Where the mind is without fear …

Not surprisingly, several commentaries on the Delhi rape have cited Tagore’s poem Where the mind is without fear as being an as-yet unfulfilled dream for women. Some have pointed out that several elected Indian politicians have been charged with rape – a factor which would be a major electoral liability in Western democracies. Yet it seems to be viewed as being acceptable/unavoidable, male behaviour by a patriarchal, Indian society in which the ratio of girls to boys is one of the lowest in the world.

“Rape happens everywhere: it happens inside homes, in families, in neighbourhoods, in police stations, in towns and cities, in villages, and its incidence increases, as is happening in India, as society goes through change, as women’s roles begin to change, as economies slow down and the slice of the pie becomes smaller — and it is connected to all these things. Just as it is integrally and fundamentally connected to the disregard, and indeed the hatred, for females that is so evident in the killing of female foetuses. For so widespread a crime, band aid solutions are not the answer.” – Urvashi Butalia, The Hindu

Just before Christmas, Valerian Santos wrote to India’s Prime Minister proposing stronger laws to ensure better security for women in India. His son Keenan Santos, together with his friend Reuben Fernandes, was stabbed to death by a mob for taking on a man who had harassed their female friends in Mumbai in October 2011. In addition to the comments from UN Secretary-General Ban Ki-moon above, UN human rights chief Navi Pillay has called for profound change in India in the wake of the gang-rape tragedy.

Of course, India is not the only country in the world where women suffer sexual violence. However, as I write just after the start of 2013 there, it seems to be the only country whose people have found the collective will to begin to tackle the problem. As India’s people, particularly the younger generation, seek a new dawn in attitudes towards women, they (and indeed people of other countries) may find that Tagore’s works could offer inspiration on changing society to empower and respect women.

Aug 182012
 

Poster for the Brussels premiere of Chitrangada

On Thursday, we received the posters and ‘visiting cards’ for the premiere from the printers. Kaberi and I were both excited to see the results. Between this and travelling, I am again running over a day behind schedule with my blog post. To catch up, I include an update for yesterday’s developments as well.

One of these was the confirmation that our friend Adriana Opromolla, who translated the subtitles of Shyama into Italian, will be in Brussels to recite a poem in Italian during The Story of Gitanjali at the premiere of Chitrangada. While looking for the Italian translations of the poems in The Story of Gitanjali for her, I discovered that there have been around 12 Italian editions of the Gitanjali over the years.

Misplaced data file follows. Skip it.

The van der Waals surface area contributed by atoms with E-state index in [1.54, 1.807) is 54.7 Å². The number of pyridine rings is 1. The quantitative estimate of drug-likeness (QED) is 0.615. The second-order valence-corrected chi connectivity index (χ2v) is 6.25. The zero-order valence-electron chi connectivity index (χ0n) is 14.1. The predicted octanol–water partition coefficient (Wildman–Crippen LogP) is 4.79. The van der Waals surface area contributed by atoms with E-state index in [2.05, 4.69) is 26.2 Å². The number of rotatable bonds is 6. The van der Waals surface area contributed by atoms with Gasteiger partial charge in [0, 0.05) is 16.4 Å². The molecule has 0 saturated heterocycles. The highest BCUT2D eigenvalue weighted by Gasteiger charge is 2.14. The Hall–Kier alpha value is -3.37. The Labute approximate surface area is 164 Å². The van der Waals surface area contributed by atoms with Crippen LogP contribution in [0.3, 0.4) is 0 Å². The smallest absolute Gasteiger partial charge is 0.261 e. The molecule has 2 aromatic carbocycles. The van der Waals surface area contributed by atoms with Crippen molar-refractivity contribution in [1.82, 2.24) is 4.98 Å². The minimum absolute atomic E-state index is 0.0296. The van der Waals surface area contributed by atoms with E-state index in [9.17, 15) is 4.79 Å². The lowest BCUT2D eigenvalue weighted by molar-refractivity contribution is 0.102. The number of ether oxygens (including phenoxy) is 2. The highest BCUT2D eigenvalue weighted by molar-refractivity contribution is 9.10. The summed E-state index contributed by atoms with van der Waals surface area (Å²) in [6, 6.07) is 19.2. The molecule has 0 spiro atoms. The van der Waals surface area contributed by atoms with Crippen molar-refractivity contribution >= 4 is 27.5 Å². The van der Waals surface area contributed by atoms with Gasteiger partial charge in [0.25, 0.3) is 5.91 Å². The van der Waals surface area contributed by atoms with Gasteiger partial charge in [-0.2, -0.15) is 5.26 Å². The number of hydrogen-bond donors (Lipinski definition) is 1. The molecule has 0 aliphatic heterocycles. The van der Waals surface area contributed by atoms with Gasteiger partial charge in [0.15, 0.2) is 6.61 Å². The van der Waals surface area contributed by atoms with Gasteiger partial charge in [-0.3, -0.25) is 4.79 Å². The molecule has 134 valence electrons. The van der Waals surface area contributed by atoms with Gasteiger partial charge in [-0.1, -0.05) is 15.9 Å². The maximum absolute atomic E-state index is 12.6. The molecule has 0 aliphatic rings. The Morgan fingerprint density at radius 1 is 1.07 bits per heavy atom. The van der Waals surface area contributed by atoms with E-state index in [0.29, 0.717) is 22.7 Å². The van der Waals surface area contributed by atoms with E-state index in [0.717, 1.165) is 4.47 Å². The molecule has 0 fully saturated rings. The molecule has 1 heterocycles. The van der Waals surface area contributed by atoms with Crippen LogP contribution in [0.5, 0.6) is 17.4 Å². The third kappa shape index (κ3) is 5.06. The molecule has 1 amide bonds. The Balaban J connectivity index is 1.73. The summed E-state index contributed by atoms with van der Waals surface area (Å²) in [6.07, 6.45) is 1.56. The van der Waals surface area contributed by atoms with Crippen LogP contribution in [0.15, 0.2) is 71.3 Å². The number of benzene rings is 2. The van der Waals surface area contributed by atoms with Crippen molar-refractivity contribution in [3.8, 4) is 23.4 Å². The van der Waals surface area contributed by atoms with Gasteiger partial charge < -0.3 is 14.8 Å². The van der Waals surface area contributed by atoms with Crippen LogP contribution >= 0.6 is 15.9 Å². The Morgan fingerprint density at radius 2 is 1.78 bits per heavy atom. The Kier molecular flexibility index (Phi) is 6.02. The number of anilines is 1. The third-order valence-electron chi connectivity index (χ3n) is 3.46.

Adriana had also kindly provided the Italian voiceover of one of our first audiovisual efforts: a trailer for Kaberi’s Manipuri dance performances.

I had mentioned in my previous post that Tagore’s works are being translated into Chinese. Yesterday morning, I heard that Chitrangada has been translated into Chinese by Professor Mao Shichang of Lanzhou University. In March 2012, at his initiative, students at Lanzhou University staged a Chinese language production of Chitrangada for the first time.

In January 2011, Professor Shichang wrote a paper on Tagore’s philosophy of universal love – Tagore and China. Professor Shichang is clearly a fan of Tagore. His PhD from Jawarhalal Nehru University in Delhi was on the depiction of women in Tagore’s literature.

According to an article in China Daily reporting on the performance of Chitrangada in March, when Tagore visited China in 1924, an English adaptation of his play Chitra was performed to celebrate his birthday. Tagore had originally written Chitra in 1892 and returned to it over four decades later to develop it into the dance-drama Chitrangada in 1936.

In an interview with the Hindustan Times, Professor Shichang revealed that his association with Tagore began in his childhood, when he had read Tagore’s poems, “which refreshed and warmed my thirsty soul like spring wind”. It was his dream to study Tagore in India, as he did from 2002. The performance of Chitrangada in Chinese with 60 students from eight departments of Lanzhou University became a tribute that he had never imagined he would be able to give to Tagore.

According to Professor Shichang, “Chinese people like the natural and fresh style of [Tagore’s] writing. His spiritualism echoes in people’s hearts. … [Chinese people], no matter whether they believe in religion or not, feel some supernatural power through his works. …Modern people can seek peace and sobriety, and avoid the hustle and bustle of their lives, through Tagore.”

Ambassador Jaishankar, the Indian Ambassador to China, added that “There is a sense of Tagore as an intellectual bridge between India and China, and as a person who stood up for China during difficult days. There is also a much greater appreciation of Tagore today, and of the things he said back in the 1920s. … there isn’t a single Chinese university where they do not know Tagore.”

I hope some day Kaberi and I have the opportunity to meet Professor Shichang.